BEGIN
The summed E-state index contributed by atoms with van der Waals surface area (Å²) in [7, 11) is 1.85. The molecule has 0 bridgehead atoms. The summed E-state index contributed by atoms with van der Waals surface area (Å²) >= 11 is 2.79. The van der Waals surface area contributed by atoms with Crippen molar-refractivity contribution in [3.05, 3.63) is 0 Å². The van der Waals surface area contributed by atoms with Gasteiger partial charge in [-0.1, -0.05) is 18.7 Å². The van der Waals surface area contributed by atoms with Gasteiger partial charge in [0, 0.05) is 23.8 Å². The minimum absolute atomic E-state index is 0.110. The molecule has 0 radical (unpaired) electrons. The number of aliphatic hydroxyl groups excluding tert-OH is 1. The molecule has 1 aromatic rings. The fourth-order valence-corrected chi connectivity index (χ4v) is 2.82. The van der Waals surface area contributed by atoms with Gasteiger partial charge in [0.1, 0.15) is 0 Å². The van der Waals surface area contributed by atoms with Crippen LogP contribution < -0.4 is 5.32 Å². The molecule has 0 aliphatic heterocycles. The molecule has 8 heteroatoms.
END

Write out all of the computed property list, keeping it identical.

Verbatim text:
The summed E-state index contributed by atoms with van der Waals surface area (Å²) in [7, 11) is 1.85. The molecule has 0 bridgehead atoms. The summed E-state index contributed by atoms with van der Waals surface area (Å²) >= 11 is 2.79. The van der Waals surface area contributed by atoms with Crippen molar-refractivity contribution in [3.05, 3.63) is 0 Å². The van der Waals surface area contributed by atoms with Gasteiger partial charge in [-0.1, -0.05) is 18.7 Å². The van der Waals surface area contributed by atoms with Gasteiger partial charge in [0, 0.05) is 23.8 Å². The minimum absolute atomic E-state index is 0.110. The molecule has 0 radical (unpaired) electrons. The number of aliphatic hydroxyl groups excluding tert-OH is 1. The molecule has 1 aromatic rings. The fourth-order valence-corrected chi connectivity index (χ4v) is 2.82. The van der Waals surface area contributed by atoms with Gasteiger partial charge in [0.1, 0.15) is 0 Å². The van der Waals surface area contributed by atoms with Crippen LogP contribution < -0.4 is 5.32 Å². The molecule has 0 aliphatic heterocycles. The molecule has 8 heteroatoms.